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Biology 10 Week 2 Notes

by: Serena

Biology 10 Week 2 Notes Biol 10

California State University, Fresno
GPA 3.2

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About this Document

Topics include: Hypotheses vs Theories, Theories vs. Laws, Types of Evidence, Proof, Scientific Method, Viruses
Life Science
Stephanie Coffman
Class Notes
Biology, Life_Science
25 ?




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This 5 page Class Notes was uploaded by Serena on Sunday September 4, 2016. The Class Notes belongs to Biol 10 at California State University, Fresno taught by Stephanie Coffman in Fall 2016. Since its upload, it has received 44 views. For similar materials see Life Science in Biology at California State University, Fresno.


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Date Created: 09/04/16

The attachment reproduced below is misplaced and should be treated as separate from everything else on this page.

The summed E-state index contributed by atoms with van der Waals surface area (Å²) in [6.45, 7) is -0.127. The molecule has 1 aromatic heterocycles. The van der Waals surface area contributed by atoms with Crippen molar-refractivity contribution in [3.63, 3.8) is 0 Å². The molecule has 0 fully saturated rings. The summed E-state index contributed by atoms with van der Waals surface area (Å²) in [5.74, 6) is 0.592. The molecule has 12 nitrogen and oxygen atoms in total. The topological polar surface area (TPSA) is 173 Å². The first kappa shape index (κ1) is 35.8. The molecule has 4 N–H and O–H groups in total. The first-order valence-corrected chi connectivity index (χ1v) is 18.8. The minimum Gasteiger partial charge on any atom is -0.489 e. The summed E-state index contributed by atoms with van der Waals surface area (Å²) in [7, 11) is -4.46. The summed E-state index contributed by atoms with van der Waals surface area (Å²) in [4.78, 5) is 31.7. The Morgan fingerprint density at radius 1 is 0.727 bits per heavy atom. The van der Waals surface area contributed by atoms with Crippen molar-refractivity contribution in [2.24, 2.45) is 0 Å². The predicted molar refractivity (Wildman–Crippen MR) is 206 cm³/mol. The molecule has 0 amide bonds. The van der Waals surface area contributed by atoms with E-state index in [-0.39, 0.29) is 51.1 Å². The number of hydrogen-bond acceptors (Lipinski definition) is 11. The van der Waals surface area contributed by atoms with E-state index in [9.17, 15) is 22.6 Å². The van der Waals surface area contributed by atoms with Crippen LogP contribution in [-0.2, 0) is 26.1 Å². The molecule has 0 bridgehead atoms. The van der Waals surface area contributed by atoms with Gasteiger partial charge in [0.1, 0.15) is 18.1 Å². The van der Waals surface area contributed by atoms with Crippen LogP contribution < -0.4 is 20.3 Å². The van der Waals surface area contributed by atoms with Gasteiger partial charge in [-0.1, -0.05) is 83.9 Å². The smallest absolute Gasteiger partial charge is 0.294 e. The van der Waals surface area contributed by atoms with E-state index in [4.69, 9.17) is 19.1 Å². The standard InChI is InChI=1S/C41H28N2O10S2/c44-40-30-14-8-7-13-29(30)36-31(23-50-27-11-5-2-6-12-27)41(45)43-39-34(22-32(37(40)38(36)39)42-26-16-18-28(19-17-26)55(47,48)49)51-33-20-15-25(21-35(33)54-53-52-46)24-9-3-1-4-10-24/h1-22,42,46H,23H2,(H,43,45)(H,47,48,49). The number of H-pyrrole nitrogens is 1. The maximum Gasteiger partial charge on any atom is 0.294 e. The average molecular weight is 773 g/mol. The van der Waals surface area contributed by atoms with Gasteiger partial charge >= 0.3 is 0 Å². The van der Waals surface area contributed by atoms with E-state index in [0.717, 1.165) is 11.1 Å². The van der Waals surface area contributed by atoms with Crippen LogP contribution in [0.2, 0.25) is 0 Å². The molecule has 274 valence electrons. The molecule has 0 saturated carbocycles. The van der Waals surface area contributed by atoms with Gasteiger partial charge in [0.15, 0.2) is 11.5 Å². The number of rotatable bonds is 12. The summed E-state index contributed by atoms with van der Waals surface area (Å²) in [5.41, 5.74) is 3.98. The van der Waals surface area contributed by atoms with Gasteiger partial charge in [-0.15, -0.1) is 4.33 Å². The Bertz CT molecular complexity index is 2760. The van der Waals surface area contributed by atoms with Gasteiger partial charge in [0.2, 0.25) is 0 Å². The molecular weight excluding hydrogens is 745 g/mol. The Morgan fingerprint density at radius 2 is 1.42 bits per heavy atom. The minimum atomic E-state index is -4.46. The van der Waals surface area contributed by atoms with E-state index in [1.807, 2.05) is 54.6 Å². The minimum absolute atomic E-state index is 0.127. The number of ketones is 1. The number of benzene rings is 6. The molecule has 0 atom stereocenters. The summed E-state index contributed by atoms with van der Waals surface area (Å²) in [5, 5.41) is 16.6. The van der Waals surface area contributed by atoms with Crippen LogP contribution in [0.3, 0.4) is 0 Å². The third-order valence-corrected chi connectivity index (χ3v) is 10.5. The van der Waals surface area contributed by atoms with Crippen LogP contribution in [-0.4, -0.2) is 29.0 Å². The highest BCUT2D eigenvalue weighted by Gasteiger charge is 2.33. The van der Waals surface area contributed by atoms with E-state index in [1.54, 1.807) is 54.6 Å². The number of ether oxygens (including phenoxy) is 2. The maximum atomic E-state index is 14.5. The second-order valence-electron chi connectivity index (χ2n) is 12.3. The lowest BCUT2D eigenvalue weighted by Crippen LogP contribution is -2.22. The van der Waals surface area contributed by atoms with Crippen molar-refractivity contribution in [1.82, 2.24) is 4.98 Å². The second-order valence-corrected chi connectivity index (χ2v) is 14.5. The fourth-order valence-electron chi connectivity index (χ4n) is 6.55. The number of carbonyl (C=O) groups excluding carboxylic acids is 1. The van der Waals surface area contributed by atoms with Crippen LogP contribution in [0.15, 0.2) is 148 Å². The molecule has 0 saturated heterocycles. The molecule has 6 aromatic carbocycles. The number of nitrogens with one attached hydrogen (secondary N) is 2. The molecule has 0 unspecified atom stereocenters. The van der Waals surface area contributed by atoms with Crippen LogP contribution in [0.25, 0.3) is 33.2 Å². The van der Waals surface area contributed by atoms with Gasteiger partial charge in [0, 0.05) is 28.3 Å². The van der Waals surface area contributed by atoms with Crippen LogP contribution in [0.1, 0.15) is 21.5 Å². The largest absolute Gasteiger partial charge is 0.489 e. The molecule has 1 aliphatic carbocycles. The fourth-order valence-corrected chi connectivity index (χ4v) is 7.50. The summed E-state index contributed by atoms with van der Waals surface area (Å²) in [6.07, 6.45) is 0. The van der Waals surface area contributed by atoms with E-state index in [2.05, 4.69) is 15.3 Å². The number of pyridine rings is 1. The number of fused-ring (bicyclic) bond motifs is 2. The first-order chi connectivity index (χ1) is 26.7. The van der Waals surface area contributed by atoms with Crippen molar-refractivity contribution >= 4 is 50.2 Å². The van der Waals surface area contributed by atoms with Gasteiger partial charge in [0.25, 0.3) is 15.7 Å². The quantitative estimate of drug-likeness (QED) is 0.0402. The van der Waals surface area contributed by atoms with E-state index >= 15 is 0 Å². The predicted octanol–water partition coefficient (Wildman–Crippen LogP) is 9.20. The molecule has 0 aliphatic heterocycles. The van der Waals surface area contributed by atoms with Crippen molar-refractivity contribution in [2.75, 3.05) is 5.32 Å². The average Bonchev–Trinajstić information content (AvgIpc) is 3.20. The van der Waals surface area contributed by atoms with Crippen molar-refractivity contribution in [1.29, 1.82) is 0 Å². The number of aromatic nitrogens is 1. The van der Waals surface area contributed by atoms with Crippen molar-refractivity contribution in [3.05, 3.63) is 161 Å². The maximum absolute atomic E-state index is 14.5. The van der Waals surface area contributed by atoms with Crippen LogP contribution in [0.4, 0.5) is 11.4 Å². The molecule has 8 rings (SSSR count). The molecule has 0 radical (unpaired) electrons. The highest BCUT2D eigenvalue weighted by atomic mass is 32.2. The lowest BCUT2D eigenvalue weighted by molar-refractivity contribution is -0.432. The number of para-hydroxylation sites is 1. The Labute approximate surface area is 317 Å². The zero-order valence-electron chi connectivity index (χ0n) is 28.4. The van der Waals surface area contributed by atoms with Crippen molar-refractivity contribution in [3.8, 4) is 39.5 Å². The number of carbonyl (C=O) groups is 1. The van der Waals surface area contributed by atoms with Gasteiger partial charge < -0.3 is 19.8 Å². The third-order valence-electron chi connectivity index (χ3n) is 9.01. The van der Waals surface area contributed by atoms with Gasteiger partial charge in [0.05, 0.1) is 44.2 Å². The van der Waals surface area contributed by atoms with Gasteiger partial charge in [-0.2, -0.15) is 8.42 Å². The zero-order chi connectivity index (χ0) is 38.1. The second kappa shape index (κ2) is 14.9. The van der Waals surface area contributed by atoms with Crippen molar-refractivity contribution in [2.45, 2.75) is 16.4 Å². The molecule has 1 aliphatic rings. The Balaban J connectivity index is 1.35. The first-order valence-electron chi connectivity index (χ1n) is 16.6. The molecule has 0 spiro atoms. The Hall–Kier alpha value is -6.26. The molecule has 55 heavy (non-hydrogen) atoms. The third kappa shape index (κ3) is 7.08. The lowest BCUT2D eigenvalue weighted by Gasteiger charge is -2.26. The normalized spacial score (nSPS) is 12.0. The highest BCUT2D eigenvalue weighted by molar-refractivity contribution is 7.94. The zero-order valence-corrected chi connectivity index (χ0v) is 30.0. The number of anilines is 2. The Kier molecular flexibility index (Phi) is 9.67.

Life Science Monday, August 29, 2016 5:00 PM Week's Topic: Scientific Thinking Important Points: Theories can never becomelaws Today's Topics: Theories can never be truly proven  Hypotheses Hypotheses are narrow, Theories are broad  Theories & Laws  Hypothesis vs. Theories  Evidence  Scientific Ideas Can Change  Science vs Religion Summary  Hypotheses try to explain a narrow topic  Theories are the best explanation available to explain a broad topic that is supported by all available evidence  Laws describe broad aspects of the natural world  Theories cannot prove or disprove any claims  Theories are changeable and can be disproved, though are not often done so Topic #1: Hypothesis • Not just "an educated guess" • Has to provide an explanation • Always going to explain • Not an "if-then" statement(that’s a prediction) • Used to formulate a prediction • Hypothesis explains what is happening, prediction makes a guess about what will happen • Can be very narrow Topic #2: Theories and Laws • Going to be very broad • Big picture, big idea • Law: Describes the natural world ○ An apple falls down everytime • Theory: Explains why or how something happened ○ The apple fell because of gravity • Theories do not becomelaws with more evidence Example: Gravity • Law: "Objects fall to the ground when dropped" • Theory: "The object fell to the ground because larger objects attract smaller objects" Topic #3: Hypothesis vs Theory • Hypothesis is very narrow • Theory is very broad • Theory is the best explanation we have based on existing evidence Example: Cell Theory Example: Cell Theory • Applies to every living thing made of cells Sub-Topic #1: Theories • Can change over time • Are the goals of science • Supported by evidence  By all the available evidence, not just some of it  Observations,Experiments, etc • Contradicting evidence may disprove a theory Topic #4: Evidence • Observations • Experiments ○ Not required (like in Astronomy) ○ Some things cannot be experimentedon  Galaxies  Pregnant Women  Religion Sub-Topic #1: Objective vs Subjective Experiments ○ Objective  Not influenced by preconceivedideas or emotionsor fame and fortune ○ Subjective  Based on opinion  Data needs to be interpreted Sub-Topic #2: Proof ○ Proof is not possible ○ Evidence supports a theory but cannot ever prove it ○ It is not possible to test all possibilities ○ Scientists collect as much data as possible that will support or reject a claim Anecdote: Advertisements • Be wary of ads that claim proof of scientific results! • Check the evidence! • Proof is not possible • There is no proof that Cheerios reduces cholesterol,though there may be evidence to support this claim Topic #5: Scientific Ideas can change • Ideas are tentative • Built into science that science can change • Usually in the form of small revisions to a theory • Completeabandonment of a theory requires strong evidence and is uncommon • Theories can go unchanged for an indefinite period of time Topic #6: Science vs. Other ways to explain the world Sub-Topic #1: Science • Limited to the natural world • Tentative • Requires Evidence • Based on logic • Subject to revision • Can be disproved • Can be disproved Sub-Topic #2: Religion • Not limited to the natural world • Requires faith, not empirical evidence • Based on authoritative text • Unchanging Life Science Wednesday, August 31, 2016 5:00 PM Week's Topic: Scientific Thinking Important Points: Double- Blind Experiment Today's Topics: Experiments should be controlled, double-blind and random  Types of Evidence Cause & Effect - not linked directly  Scientific Method Viruses need host cells to replicate Antibiotics only work on bacteria  Cause and Effect  Viruses Summary  3 Types of "Evidence"  Experiments should only manipulate one variable, be placebo-controlled, double- blind, random, and have a large enough sample size to account for variation  Cause and effect are not always directly linked  Antibiotics interrupt the cell's normal function so using them on our own bacteria cells is risking the good ones Topic #1: Types of 'Evidence' Type #1: Anecdotal Evidence • What your friends and family say Type #2: Appeal to Authority • What important people say, such as doctors Example: Vitamin C cures the cold ○ Linus Pauling ○ Hypothesized that Vitamin C cures the cold ○ Used Inductive Reasoning  Arguing from what we already know  Starting with specific observations to discover a general principle Type #3: Argue with Numbers • What loads of people say Type #4: Lie Vocabulary: Experiment • a set of actions or observations designed to test a hypothesis Double-Blind Experiment • researcher & subject are both unaware if the experimental drug is a placebo or not Placebo • An inactive substance used as an experimental control • Medically ineffectual treatment, ie. a sugar pill Topic #2: Scientific Method Sub-Topic #1: Hypothesis • Are usually based on observations • Must be testable • Must be based on natural phenomena • Must be based on natural phenomena Sub-Topic #2: Experiment • Should manipulate only 1 variable • Should be controlled, double-blind & random • Need enough subjects to account for variation Sub-Topic #3: Conclusions • Must not mistake correlation for causation • Always remain open to falsification Topic #3: Cause & Effect • Not necessarily linked directly Example: Cold Remedies • Sleeping more while having a cold does not cause you to get over a cold, but it may boost your immune system • Exercising while sick, same thing • Correlative studies show that many factors can influence your immune system Sub-Topic #1: Correlation is not Causation!! • More storks in Germany correlated with more babies born in Germany does not mean storks deliver babies • Ice cream sales and shark bites increasing do not cause each other, the heat causes both effects Topic #4: Viruses • Tricks your cells into letting them in • Needs to get in to make more of itself • Uses your cells to replicate itself • Your body knows about it • Body releases compounds to fight virus • Warns the other cells • Causes sickness Sub-Topic #1: Antibiotics • Disrupt the normal cell functions  Building of cell walls  Protein synthesis  Metabolic processes • Only work on bacteria • Prokaryotic Cells vs Eukaryotic Cells:  Presence of cell walls  Different size of ribosomes  Details of metabolism • The goal of antibiotic therapy is to choose or design drugs that target the differences (between prokaryotic & eukaryotic cells) in host and pathogen cells